Let’s break it down a bit more. In this scene, it takes place in the MC’s home town. It’s an old town, complete with a historical section. This is a prideful town. It’s also the center seat of the county. It’s not huge, but big enough. Advanced enough. The feelings are mixed because the openness of people’s minds are mixed. This is not a town that consists of farmers who never leave their farms (forgive the blanket generality).

As stated, setting also consists of weather and mood. When the scene first opens, our MC takes note of the wind kicking up. There’s a storm brewing on the other side of the mountain. She dislikes storms with a fierceness, but it’s not clear yet whether this storm will reach the celebrations happening here. It’s foreshadowing (which is another post for another time.) That foreshadowing mixed with her fear of storms invokes feelings. Uncertainty. Will the storm reach them and rain on their parade? Anxiety. We’re all afraid of something and we empathize with the MC.

You miss the opportunity to invoke memory when you don’t use setting. Invoking memory takes the reader deeper into your story through their own feelings. It creates empathy, it creates that connection. They are invested because they understand.

Less subtle is another scene in the opening of the second act of my WIP. My point of this scene is to move Plot B forward, but I’d miss that opportunity to increase theme through setting if I’d chosen just anywhere for my MC to go.

Instead of the mixing pot of her home town where there is more tolerance, she travels to a Native American Reservation to meet with some people, one who happens to be a known werewolf. When they arrive, they find said werewolf cleaning off graffiti from the side of his trailer. It’s a brief conversation about where this graffiti came from, because here the intolerance is as known as the werewolf. Here is a superstitious town full of fear. Here is theme through setting in a subtle way.

This scene also sets up a later scene where MC returns to the Reservation to help the werewolf, whose family member was murdered by an unknown person. Someone who lives on the Reservation? Possibly. Possibly it’s not as “simple” as that.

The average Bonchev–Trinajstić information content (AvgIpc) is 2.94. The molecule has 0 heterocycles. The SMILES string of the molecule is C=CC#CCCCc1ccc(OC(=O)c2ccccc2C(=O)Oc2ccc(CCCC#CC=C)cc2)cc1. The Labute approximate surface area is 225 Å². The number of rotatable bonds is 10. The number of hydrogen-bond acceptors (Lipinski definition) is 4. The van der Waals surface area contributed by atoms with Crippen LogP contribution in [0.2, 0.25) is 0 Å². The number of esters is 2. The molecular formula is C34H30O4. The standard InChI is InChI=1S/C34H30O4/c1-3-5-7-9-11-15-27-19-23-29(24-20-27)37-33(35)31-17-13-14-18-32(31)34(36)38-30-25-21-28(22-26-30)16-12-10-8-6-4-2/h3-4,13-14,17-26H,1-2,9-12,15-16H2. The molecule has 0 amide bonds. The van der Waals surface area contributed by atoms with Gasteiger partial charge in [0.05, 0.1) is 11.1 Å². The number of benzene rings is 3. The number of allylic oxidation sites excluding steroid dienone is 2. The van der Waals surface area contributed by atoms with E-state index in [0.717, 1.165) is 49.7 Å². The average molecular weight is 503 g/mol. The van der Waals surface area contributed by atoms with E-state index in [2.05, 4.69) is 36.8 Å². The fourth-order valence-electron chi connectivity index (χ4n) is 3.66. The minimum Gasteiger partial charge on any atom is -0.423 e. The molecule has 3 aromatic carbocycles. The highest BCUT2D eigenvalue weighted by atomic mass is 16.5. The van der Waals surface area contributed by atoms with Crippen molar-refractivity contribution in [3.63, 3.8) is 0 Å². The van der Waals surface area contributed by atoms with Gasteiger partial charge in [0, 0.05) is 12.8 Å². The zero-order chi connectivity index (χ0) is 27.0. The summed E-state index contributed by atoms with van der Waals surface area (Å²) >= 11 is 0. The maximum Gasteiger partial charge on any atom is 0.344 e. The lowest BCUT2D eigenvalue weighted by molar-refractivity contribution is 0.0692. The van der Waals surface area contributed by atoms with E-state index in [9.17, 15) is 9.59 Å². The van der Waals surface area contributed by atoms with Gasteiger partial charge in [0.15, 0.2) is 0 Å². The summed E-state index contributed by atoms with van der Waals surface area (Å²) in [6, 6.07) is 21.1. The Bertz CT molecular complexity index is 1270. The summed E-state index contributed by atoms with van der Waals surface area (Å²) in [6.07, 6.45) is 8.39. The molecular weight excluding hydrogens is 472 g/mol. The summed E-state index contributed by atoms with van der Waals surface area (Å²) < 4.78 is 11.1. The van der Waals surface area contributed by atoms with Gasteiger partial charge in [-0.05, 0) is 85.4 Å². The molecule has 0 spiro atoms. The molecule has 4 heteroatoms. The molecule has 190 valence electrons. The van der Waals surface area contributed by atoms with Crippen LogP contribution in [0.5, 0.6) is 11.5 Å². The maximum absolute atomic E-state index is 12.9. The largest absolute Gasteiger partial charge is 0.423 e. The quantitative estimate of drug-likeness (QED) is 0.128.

Setting as mood.

Depending on mood, one could see the left picture as a haunted house, and one could see the right as the same house, only what it could be with a little TLC.

No matter what genre you’re writing, the setting of your story is another way to portray mood. You don’t want to spend a paragraph describing the smell of a robust brew and the new cinnamon bun in a coffee shop if the story is of the horror genre (unless that’s important to the “sanity” of your murderer or something like that. Cinnamon makes me unhappy, too, when it’s combined with apple and spice.)

Don’t set the wrong mood with your setting by accident. Details matter, but they must be true to the type of story you’re writing. The way your character reacts to the setting is just as important as the details. A man who just lost his family will notice different things compared to someone who just was promoted to her dream job.

A lot of writers forget that they have five senses (6, depending on the type of story you’re writing) and largely depend on sight and hearing. What about touch, smell, and taste?

In one of the opening scenes in my WIP, my MC has never experienced fireworks, so when she smells that powder, the charcoal, and sulfur, it excites her. We, as readers, are taken back to our own experiences watching the fireworks. We feel the explosions in our chest, we smell the same thing she’s smelling. We’re right with her seeing those colorful bombs going off against the night sky. We’re tasting the food from vendors, remembering the joy of spending time with loved ones, the awe of the beauty of the entire moment.

Then, just as quickly as real life, she’s brought back to the current state of affairs as thunder claps. There’s arguing not far from her. The awe of the moment fades away as another clap of thunder is felt in her bones. Lightening strikes the sky, adding to the color against the black. Do you smell the rain? Feel the charge in the air? Are you thinking about your own experiences with powerful storms? Do you have that same rude awakening as she’s feeling now?

That is mood.

The moral of the setting story.

Don’t overlook something as powerful as setting. Use it. Spend time thinking about it. Develop it as you would develop any other main character in your story.

What are some of your favorite settings in stories, including your own works?

Stay tuned for characters part 2!